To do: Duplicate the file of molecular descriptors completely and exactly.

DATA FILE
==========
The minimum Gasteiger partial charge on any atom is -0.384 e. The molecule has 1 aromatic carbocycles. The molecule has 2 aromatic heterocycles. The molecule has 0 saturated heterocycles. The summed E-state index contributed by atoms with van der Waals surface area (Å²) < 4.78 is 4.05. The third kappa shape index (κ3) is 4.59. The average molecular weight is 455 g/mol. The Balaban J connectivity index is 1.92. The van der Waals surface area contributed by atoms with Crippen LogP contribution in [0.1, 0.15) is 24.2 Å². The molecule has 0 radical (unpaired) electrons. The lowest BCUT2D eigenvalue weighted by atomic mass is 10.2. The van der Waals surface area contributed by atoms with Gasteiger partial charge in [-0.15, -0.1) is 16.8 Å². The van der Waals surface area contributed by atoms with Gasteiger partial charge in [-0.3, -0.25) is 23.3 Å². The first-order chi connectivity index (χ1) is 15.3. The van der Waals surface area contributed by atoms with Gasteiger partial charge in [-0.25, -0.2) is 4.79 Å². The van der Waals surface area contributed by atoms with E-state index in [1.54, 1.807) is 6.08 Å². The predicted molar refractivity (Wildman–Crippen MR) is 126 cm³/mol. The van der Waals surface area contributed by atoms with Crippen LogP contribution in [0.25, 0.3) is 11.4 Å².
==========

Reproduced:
The minimum Gasteiger partial charge on any atom is -0.384 e. The molecule has 1 aromatic carbocycles. The molecule has 2 aromatic heterocycles. The molecule has 0 saturated heterocycles. The summed E-state index contributed by atoms with van der Waals surface area (Å²) < 4.78 is 4.05. The third kappa shape index (κ3) is 4.59. The average molecular weight is 455 g/mol. The Balaban J connectivity index is 1.92. The van der Waals surface area contributed by atoms with Crippen LogP contribution in [0.1, 0.15) is 24.2 Å². The molecule has 0 radical (unpaired) electrons. The lowest BCUT2D eigenvalue weighted by atomic mass is 10.2. The van der Waals surface area contributed by atoms with Gasteiger partial charge in [-0.15, -0.1) is 16.8 Å². The van der Waals surface area contributed by atoms with Gasteiger partial charge in [-0.3, -0.25) is 23.3 Å². The first-order chi connectivity index (χ1) is 15.3. The van der Waals surface area contributed by atoms with Gasteiger partial charge in [-0.25, -0.2) is 4.79 Å². The van der Waals surface area contributed by atoms with E-state index in [1.54, 1.807) is 6.08 Å². The predicted molar refractivity (Wildman–Crippen MR) is 126 cm³/mol. The van der Waals surface area contributed by atoms with Crippen LogP contribution in [0.25, 0.3) is 11.4 Å².